Literary Citizenship

What Comes Next: A Statement on Payment

Recently, writer Jessica Piazza opened a conversation regarding payment in the literary world, specifically regarding poetry (head over to her site to see writers and editors weigh in.) She was kind enough to invite me to share my views. I sent her my post below; it is as much a statement on payment as it is my views on the role of editors in advocating for new writing.

What Comes Next: A Statement on Payment 

I hold two separate stances on the idea of payment that create a whole ideology. First, payment for my work means little to me as a poet. Second, payment for your work means a great deal to me as an editor. 

Over the course of eleven issues we at A River & Sound Review, an MFA-affiliated online journal, have been able to pay out nearly $7,000 to our contributors. We’ve managed to do so without university support and without charging for general submission fees. Due to declining donations over the past few years, however, we’re forced to examine ways in which to generate income for the future.

Our expenses are minimal, our editors volunteer-based. The simple solution, of course, would be to eliminate payment and carry on. Writers would still submit, we’d still publish. And to be quite honest, I have reservations about money. I worry it may further skew the power imbalance between writers and editors (Poets do yourself a favor and repeat this quote by Dena Rash Guzman: “remember that the true honor is the publisher’s. Without our work, poetry journals would be empty.”) I worry that “everything is organized in pursuit of the dollar,” as Terry Wolverton writes, and this pursuit can lead to dead ends creatively, emotionally.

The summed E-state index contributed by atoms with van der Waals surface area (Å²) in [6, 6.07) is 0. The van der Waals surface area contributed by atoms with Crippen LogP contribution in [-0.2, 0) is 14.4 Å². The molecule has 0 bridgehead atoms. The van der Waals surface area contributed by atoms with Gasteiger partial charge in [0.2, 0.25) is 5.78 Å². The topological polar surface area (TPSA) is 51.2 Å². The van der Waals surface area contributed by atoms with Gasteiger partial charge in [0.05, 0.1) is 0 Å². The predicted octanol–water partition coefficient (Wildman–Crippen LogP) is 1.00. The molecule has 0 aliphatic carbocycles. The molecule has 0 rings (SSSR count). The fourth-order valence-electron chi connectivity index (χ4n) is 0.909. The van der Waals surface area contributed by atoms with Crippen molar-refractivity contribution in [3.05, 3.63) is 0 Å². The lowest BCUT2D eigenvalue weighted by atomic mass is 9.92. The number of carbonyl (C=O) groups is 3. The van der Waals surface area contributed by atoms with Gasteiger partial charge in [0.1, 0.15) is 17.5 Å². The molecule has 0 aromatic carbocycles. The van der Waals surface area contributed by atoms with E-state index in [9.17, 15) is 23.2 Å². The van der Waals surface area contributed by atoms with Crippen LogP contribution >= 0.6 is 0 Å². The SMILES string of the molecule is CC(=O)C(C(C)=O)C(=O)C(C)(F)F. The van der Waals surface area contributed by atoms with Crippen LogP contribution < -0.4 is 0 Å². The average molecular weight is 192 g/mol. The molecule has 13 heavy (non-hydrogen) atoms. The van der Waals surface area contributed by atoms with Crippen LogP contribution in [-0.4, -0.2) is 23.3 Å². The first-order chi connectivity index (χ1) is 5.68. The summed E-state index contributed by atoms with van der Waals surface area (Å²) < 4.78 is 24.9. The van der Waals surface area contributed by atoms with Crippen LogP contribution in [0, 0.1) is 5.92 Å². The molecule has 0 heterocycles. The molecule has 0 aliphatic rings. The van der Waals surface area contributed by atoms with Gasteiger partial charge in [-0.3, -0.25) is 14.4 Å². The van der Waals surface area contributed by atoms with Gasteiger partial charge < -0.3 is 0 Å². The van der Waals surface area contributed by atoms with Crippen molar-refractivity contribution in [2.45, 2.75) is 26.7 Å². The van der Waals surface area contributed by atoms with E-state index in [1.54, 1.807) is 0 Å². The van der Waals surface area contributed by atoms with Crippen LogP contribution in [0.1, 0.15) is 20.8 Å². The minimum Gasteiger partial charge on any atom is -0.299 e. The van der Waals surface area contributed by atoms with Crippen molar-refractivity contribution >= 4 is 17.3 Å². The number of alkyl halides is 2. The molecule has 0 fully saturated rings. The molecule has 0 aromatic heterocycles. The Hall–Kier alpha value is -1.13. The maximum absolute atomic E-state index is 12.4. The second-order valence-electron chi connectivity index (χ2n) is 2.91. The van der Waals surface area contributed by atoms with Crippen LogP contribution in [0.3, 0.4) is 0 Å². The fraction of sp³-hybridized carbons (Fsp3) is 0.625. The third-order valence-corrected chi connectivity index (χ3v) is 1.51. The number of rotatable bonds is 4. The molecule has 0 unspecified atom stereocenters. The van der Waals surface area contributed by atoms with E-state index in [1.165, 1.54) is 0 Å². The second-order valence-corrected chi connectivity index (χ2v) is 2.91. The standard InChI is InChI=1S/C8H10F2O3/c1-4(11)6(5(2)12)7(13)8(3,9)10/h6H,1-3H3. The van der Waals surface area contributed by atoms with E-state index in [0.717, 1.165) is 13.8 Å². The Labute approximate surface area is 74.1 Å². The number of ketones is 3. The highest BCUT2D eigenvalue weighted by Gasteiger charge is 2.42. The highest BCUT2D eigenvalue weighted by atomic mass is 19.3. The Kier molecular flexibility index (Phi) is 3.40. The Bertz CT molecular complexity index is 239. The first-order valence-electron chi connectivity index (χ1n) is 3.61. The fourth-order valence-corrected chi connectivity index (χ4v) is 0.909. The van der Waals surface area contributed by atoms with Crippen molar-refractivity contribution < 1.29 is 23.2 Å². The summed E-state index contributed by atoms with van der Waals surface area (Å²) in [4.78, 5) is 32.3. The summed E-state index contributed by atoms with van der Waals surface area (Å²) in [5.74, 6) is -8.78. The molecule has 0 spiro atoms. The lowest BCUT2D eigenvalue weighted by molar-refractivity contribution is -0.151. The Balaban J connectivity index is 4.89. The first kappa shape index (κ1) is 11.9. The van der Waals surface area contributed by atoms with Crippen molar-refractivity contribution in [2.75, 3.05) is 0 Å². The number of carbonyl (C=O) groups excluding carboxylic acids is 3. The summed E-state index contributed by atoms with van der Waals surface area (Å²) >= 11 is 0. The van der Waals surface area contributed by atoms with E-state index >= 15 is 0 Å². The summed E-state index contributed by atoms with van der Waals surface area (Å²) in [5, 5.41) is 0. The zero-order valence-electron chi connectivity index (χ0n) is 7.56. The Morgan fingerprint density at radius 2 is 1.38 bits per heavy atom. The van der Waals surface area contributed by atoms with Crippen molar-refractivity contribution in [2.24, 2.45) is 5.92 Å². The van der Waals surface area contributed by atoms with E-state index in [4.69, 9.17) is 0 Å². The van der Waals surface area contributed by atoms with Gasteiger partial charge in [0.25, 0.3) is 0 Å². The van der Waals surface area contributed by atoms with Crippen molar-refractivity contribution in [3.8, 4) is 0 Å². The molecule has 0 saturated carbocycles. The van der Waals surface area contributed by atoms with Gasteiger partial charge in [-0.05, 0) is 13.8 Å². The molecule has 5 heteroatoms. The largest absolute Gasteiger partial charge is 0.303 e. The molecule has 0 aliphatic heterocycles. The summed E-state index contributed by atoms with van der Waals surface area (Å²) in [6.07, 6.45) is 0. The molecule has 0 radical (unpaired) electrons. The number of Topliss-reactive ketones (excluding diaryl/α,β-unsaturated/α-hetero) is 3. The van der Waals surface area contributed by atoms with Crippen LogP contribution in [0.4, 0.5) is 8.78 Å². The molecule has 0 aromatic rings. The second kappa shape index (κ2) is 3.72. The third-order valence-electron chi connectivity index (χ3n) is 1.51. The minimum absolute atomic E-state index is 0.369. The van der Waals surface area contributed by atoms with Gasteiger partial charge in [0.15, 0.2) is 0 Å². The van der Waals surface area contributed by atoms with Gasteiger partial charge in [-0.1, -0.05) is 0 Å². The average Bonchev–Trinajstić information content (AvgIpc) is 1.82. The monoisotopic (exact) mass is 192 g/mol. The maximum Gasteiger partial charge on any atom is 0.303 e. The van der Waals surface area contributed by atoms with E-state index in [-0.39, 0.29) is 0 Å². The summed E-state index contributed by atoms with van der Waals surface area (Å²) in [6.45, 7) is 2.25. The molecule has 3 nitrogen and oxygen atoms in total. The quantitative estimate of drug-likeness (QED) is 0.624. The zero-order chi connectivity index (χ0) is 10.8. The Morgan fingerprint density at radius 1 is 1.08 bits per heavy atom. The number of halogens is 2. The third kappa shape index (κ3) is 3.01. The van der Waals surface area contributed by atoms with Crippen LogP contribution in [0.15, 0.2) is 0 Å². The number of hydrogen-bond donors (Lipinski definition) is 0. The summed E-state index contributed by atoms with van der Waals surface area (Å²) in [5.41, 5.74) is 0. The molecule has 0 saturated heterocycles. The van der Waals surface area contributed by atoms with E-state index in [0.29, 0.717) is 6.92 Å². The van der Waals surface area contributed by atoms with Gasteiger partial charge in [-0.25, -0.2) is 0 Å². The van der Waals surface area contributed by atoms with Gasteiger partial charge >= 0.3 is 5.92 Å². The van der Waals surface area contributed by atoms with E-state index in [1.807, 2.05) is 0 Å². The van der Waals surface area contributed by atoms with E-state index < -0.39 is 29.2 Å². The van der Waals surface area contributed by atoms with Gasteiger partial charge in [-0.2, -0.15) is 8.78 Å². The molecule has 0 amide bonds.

And yet here I am, awake when I should be asleep, contemplating the nature of money, merit, and value, brainstorming ways to continue paying our writers, even if it’s more beer money than career money. Why? Because I believe poetry deserves our money. Because I believe payment reinforces to people outside the industry what we within it already know – that writing matters, that poetry isn’t simply a hobby but is difficult, beautiful, important work. I believe payment can encourage a writer to see the value of their voice in a mainstream culture that continually questions it (more so to authors traditionally underrepresented.) Although the checks we send won’t afford a poet rent it can buy a cup of coffee, a book, a subscription to a new journal, anything that may help the writer get to their next great piece. And that, for me, is really what payment to our contributors is about. As an editor who considers himself first and foremost a devoted and passionate reader, I am invested in creating a literary landscape where poets will continue writing. Payment isn’t about buying one poem; it’s about giving the poet another means to engage the community. It’s about setting the stage for what comes next.

As for what comes next for A River & Sound Review, I’m not exactly sure. General submission fees? Soliciting the university for money? An ice-bucket challenge? All I know is after reading submissions for over six years I have no doubt there are far more poetry producers than consumers. Among these producers a fair share haven’t read a poem since that famous road diverged in the woods. I worry these writers don’t know (or worse, don’t care) how to interact with the community except to seek publication, which puts a large strain on our time (the only thing we can afford to give out) and most often wastes theirs. It’s a lose-lose scenario that offers one small hope – that perhaps the poetic economy isn’t as closed as it appears. Perhaps there are those who want to access the community in a meaningful way but simply don’t know where to start. If so, I hope all of us, writers and editors alike, do what we can to invite them in. I hope all of us steer the conversation away from publication toward the practice of poetry, of advocacy, and of conscientious engagement.

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